It’s clear from first sight that the ancient Aztecs, who called Ixtapa “The Glowing Place” in their native Nahuatl, knew a thing or two about naming locales. This gorgeous bay in the southwestern Mexican state of Guerrero is nothing but glowing. Islets dot a blinding blue sea just this side of the horizon. The water is always warm and inviting and palm trees sway in gentle breezes that waft down from the nearby Sierra Madre del Sur Mountains.
What remains a mystery is why Ixtapa took so long to find its niche among prime Mexican leisure destinations. As early as the 1970s when it was a feral wilderness of coconut plantations and fishing shacks, the administration of then-President Luis Echeverria decided that, along with Cancun, this backwater bay would be developed into one of the crown jewels of Mexican resorts to jumpstart a faltering economy.
Today, Ixtapa is everything those forward-looking planners envisioned. Unlike Cancun, though, touches of genuine Mexican flavor and style are evident everywhere. There are more than 20 luxury hotels with more than 5,000 rooms lining the shore. It’s a laid-back type of place where you come to relax, be pampered and eat well while enjoying the ambiance.
Presently there are several airlines offering seasonal service, including American Airlines, Continental Airlines and U.S. Airways. Aeromexico and Alaska Airlines offer year-round service from major U.S. airports.
As appealing, clean and luxurious as it is, Ixtapa is inherently identified with Zihuatanejo, a mere 15 minutes away, an enthralling town with allure stamped all over it. Zihuatanejo (“The Place of Women” in Nahuatl) flaunts the quintessential flavor of a Mexican town.
Ixtapa and Zihuatanejo are used in conjunction, rolling off the tongue as smoothly as Nieman and Marcus or Gilbert and Sullivan.
According to Mexican tourism authorities, it is the third most visited resort after Cancun and Puerto Vallarta—and gaining.
The area is so well developed and pristine that it’s difficult to grasp that more than 100,000 presently make the once lethargic fishing bay their home.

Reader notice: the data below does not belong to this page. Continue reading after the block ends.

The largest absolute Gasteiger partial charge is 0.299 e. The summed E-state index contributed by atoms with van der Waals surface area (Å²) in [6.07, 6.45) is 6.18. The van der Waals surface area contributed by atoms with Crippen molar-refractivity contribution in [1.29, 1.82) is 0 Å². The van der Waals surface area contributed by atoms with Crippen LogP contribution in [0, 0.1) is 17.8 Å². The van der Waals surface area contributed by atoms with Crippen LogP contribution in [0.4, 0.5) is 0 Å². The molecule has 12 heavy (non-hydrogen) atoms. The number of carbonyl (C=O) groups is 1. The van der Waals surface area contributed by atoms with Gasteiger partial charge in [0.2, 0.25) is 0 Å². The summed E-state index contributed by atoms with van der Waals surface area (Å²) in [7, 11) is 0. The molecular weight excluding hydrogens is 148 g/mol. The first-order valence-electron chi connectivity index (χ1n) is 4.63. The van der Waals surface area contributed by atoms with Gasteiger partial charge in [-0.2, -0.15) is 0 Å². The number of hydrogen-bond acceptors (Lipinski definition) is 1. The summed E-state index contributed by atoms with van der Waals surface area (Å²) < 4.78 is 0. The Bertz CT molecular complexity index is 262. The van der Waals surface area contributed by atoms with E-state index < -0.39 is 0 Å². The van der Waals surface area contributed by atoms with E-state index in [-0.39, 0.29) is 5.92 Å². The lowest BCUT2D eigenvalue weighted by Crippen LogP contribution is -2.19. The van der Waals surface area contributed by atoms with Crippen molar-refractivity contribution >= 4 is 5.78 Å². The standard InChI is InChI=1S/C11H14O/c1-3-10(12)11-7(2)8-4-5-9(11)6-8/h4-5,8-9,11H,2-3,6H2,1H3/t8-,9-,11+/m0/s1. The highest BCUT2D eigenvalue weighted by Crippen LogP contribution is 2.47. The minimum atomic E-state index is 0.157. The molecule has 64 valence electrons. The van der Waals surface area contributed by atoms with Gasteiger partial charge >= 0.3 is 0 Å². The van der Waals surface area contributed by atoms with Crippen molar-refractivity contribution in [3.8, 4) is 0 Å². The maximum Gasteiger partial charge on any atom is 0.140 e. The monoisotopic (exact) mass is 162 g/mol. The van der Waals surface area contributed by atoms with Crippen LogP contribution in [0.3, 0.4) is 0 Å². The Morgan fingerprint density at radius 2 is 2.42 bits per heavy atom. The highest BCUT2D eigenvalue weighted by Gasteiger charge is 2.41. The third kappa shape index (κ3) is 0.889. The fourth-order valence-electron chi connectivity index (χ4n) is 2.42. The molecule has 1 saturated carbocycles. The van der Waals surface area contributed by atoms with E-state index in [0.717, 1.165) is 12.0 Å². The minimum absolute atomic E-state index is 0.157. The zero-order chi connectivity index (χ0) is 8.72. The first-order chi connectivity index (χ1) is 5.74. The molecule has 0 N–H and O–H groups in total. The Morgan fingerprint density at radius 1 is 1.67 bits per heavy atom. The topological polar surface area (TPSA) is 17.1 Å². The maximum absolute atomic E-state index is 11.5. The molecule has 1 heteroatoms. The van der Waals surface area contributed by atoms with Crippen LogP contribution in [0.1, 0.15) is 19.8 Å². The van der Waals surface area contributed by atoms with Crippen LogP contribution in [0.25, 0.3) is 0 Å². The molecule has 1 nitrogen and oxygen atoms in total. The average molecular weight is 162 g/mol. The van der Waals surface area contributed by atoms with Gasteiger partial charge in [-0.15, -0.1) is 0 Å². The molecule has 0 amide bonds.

It’s also something of an urban planning miracle that Zihuatanejo has managed to retain the personality of a humble-visaged Mexican fishing village.
The city-center adheres to strict building codes that reflect the cultural heritage of a bygone era. It’s full of colorful buildings and streets thriving with art galleries, unassuming restaurants dishing out delicious fare, shops selling all types of locally made tchokes while an air of gaiety prevails in the background.
Zihuatanejo’s most colorful area is a tree-lined, waterfront, pedestrian-only zone full of people eating and shopping. The area, called El Centro, is a jumble of stucco buildings and palm-thatched restaurants. It’s only about eight blocks long, but what it lacks in architectural splendor it makes up in color. Even the cobblestones are a deep, rose red.
In the afternoon, fishing skiffs lie dormant on the sand at Playa Principal, but if you’re lucky enough to visit in the morning, you will be treated to the colorful spectacle of restaurant employees and housewives bartering with weathered fishermen for the day’s catch
As it is, locals tongue-in-cheek often say that the area is schizophrenic: Ixtapa, all fine champagne and caviar in tony, white-tablecloth restaurants; Zihuatanejo, beer and tacos at a sidewalk stand. There’s more than a grain of truth to that.
Because of this engaging combination, Ixtapa-Zihuatanejo is an effortless destination to sell. The visitor’s bureau can say without blushing that a visit to the twin towns is “twice as pleasing.”
Higinio de Leon, chairman of the Ixtapa-Zihuatanejo Convention and Visitors Bureau, reinforces this. “What makes the zone so distinctive is the multifaceted appeal of the different towns located just minutes apart,” he says. “Ixtapa is a vacation haven of sandy beachfront and world-class hotels and resorts, while older Zihuatanejo is a picturesque, traditional fishing village with oceanfront boutique hotels. Travelers to the region will experience the best that modern and traditional Mexico has to offer. Our guests tell us time and again that visiting Ixtapa-Zihuatanejo is like having two vacations for the price of one.”
With the many levels of diverse resorts in the area, travel agents should have no difficulty finding one that fits perfectly a vacationer’s desires or needs.
Aside from the awesome and inspiring natural beauty surrounding Ixtapa-Zihuatanejo visitors will find a dazzling array of activities. There are more than 50 world-class diving spots, hiking and bike trails crisscross the rainforest abutting the area, wildlife viewing is nonpareil, golf courses are plentiful and sailing and watersports in the pristine bay are the frosting on the proverbial cake.